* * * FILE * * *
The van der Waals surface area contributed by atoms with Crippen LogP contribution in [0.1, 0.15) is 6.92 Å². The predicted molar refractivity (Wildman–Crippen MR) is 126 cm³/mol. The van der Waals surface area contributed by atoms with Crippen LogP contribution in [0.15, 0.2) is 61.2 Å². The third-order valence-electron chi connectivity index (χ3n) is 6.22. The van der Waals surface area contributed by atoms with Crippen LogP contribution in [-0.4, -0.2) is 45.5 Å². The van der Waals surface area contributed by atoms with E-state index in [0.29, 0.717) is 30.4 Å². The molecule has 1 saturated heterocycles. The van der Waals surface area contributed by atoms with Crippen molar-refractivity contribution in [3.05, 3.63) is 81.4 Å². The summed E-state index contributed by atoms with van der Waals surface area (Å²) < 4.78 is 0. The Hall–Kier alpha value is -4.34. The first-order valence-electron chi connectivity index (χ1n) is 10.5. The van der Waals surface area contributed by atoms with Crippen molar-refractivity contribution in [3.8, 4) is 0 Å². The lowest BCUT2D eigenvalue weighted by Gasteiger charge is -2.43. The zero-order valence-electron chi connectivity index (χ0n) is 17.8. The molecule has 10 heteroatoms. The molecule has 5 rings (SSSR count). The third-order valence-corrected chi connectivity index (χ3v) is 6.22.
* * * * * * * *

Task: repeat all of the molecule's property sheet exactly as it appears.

The van der Waals surface area contributed by atoms with Crippen LogP contribution in [0.1, 0.15) is 6.92 Å². The predicted molar refractivity (Wildman–Crippen MR) is 126 cm³/mol. The van der Waals surface area contributed by atoms with Crippen LogP contribution in [0.15, 0.2) is 61.2 Å². The third-order valence-electron chi connectivity index (χ3n) is 6.22. The van der Waals surface area contributed by atoms with Crippen LogP contribution in [-0.4, -0.2) is 45.5 Å². The van der Waals surface area contributed by atoms with E-state index in [0.29, 0.717) is 30.4 Å². The molecule has 1 saturated heterocycles. The van der Waals surface area contributed by atoms with Crippen molar-refractivity contribution in [3.05, 3.63) is 81.4 Å². The summed E-state index contributed by atoms with van der Waals surface area (Å²) < 4.78 is 0. The Hall–Kier alpha value is -4.34. The first-order valence-electron chi connectivity index (χ1n) is 10.5. The van der Waals surface area contributed by atoms with Crippen molar-refractivity contribution in [3.8, 4) is 0 Å². The lowest BCUT2D eigenvalue weighted by Gasteiger charge is -2.43. The zero-order valence-electron chi connectivity index (χ0n) is 17.8. The molecule has 10 heteroatoms. The molecule has 5 rings (SSSR count). The third-order valence-corrected chi connectivity index (χ3v) is 6.22.